They quote officials around the state who state, bluntly and plainly, “housing is a human right.”

And yet as Appelbaum points out, instead of welcoming people to California, they ought to post, “Keep out” signs “because the cost of housing is so high that for many people its simply unaffordable.  The state is simply for the most part stopped building housing.”

Housing construction he said has slowed down to the point where “it is nowhere near sufficient to keep up with California’s population.”  The result is “price has gone up up and away.”

Harris in his voice over points out that all over California, people say that they are liberal, progressive, they believe in a more equal America – “they show up at the marches.  They put up their signs about everyone being equal.  But at the same time, they’re actively fighting to keep their neighborhoods looking like this.

He said, you have a tendency to say, “That isn’t so bad…”  But then he points out, “This is the specific result of policies intentional policies that keeps these neighborhoods spread out and full of single family homes – as opposed to higher density buildings like duplexes or apartment complexes.”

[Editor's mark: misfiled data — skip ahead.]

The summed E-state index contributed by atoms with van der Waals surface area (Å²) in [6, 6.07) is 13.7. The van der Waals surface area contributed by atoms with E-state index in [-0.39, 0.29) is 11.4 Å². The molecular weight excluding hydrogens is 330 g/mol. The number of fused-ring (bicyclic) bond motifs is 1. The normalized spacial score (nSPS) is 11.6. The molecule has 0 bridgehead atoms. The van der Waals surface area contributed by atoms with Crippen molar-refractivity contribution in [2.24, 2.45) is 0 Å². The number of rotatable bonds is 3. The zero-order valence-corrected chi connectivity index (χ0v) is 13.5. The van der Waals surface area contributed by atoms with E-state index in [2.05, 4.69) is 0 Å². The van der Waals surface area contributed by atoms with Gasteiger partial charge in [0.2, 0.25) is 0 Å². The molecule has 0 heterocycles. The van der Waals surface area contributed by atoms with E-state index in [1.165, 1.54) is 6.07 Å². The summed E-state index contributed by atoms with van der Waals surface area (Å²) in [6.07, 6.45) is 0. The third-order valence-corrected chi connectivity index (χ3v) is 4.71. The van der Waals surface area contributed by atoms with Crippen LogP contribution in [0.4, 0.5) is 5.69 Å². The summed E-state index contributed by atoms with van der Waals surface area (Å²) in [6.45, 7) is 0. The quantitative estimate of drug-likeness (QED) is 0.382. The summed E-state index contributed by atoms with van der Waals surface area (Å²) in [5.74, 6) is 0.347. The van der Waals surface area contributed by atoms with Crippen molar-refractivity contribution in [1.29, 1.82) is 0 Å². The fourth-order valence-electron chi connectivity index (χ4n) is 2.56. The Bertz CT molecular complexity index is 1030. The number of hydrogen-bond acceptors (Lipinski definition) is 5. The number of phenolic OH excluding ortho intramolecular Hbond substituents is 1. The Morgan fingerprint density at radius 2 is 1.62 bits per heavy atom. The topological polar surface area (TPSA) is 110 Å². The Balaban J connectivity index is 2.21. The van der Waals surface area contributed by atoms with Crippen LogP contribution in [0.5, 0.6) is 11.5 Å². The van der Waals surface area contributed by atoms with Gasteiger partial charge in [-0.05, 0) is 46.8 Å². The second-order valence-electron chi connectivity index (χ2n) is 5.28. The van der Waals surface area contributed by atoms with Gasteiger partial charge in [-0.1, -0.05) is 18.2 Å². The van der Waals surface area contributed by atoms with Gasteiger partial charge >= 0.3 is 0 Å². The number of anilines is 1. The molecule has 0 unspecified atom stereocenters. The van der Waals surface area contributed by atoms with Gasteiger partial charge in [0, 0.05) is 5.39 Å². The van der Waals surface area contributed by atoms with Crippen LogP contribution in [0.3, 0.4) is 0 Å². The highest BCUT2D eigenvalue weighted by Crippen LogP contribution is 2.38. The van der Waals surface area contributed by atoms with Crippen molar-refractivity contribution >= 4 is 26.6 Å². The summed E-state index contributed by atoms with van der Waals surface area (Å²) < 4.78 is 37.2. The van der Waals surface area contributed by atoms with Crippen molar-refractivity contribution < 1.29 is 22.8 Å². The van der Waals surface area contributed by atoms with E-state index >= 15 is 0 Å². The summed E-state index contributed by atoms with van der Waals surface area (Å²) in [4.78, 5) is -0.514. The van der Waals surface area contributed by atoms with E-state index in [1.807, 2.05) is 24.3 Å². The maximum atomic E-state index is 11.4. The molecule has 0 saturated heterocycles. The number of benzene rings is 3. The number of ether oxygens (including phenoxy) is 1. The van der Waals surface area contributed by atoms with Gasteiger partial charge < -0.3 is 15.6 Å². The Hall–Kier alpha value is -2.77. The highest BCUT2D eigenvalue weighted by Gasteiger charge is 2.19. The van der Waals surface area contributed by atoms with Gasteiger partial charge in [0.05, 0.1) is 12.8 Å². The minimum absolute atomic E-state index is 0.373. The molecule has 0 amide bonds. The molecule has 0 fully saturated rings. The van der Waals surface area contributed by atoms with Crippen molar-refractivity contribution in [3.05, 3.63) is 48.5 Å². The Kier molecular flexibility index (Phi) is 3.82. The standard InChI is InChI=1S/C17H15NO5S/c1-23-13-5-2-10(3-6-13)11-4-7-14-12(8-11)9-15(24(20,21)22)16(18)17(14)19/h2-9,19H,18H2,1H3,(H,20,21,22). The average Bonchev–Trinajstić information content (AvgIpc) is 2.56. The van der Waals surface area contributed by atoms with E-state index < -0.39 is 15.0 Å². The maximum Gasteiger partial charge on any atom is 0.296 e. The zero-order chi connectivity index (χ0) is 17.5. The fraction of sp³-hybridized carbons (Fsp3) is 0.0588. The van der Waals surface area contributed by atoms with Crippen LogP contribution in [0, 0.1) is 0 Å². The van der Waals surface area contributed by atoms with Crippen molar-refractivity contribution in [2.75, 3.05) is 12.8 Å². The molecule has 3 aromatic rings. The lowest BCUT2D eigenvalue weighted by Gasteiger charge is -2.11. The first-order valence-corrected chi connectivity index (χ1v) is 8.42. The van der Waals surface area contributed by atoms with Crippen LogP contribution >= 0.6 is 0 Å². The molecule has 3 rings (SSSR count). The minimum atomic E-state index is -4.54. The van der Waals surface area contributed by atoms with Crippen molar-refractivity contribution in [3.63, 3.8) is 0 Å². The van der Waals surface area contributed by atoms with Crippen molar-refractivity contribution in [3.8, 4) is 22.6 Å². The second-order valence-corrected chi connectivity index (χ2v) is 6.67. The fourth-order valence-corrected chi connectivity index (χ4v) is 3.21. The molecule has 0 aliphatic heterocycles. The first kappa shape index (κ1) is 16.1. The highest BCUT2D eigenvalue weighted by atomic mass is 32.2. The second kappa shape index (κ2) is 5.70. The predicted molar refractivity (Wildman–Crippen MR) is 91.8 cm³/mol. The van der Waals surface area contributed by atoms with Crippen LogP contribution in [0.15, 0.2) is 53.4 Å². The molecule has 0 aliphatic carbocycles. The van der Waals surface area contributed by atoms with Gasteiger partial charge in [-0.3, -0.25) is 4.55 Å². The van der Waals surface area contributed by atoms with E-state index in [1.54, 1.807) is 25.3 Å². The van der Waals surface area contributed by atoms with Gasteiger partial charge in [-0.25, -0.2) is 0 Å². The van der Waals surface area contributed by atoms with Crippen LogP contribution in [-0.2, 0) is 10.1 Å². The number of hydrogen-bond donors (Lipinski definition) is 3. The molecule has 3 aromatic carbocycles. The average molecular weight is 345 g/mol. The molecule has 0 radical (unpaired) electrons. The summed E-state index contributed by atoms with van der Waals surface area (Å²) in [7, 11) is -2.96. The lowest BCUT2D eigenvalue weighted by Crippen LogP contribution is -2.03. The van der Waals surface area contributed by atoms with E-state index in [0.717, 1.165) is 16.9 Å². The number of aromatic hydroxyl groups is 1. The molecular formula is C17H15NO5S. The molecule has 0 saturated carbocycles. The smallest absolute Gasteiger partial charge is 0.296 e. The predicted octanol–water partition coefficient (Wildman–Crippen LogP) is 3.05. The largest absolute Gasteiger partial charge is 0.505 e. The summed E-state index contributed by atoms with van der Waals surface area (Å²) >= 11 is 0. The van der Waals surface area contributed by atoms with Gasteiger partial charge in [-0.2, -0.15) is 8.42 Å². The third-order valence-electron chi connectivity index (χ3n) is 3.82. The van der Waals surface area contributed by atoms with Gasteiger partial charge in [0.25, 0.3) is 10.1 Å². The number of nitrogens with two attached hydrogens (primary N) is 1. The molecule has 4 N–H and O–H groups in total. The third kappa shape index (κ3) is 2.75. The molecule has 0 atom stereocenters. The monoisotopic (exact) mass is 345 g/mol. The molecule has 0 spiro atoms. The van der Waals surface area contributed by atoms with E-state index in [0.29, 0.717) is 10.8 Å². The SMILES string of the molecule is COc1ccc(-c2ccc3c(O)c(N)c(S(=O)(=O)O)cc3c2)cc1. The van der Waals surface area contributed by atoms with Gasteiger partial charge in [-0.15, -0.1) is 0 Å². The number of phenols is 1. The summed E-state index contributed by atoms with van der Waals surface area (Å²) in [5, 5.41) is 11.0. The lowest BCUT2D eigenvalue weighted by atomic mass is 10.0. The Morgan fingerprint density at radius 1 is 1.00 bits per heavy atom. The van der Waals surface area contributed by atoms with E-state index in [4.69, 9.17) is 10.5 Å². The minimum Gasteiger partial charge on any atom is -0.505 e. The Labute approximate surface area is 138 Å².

This he said is the fight.

He uses Palo Alto as the example.

The Bay Area has added in recent years an amazing 676,000 jobs but only 176,000 housing units.  So Palo Alto, he said, voted to change the zoning of one section of the city – on a two acre plot of land and rezoned it to build an affordable housing  project for elderly members of the community.

In response, the liberal members of the Palo Alto community held a vote to overturn the council’s decision and turn it back to low density, single family homes.  It was Palo Alto’s Measure D and it passed 56-43.  So now instead of affordable housing for the elderly, we have large single family homes.  Each of the homes are worth $5 million each.

“I think people aren’t living their values,” Appelbaum charged.  He pointed out that if you go to these meetings, “it’s always the same song and it goes something like this, ‘I am very in favor of affordable housing, we need more of it in this community, however I have some concerns about this project.’”

We hear about harms to the neighborhoods, concerns about the project and the result, usually, “nothing ever gets built.”

“This is happening all over California,” Harris said.  “The result is that these neighborhoods are so expensive that they keep any one out who is not part of this group of super rich residents.  Many of whom bought their properties decades ago and spent their time fighting to keep the value of their real estate assets super high.”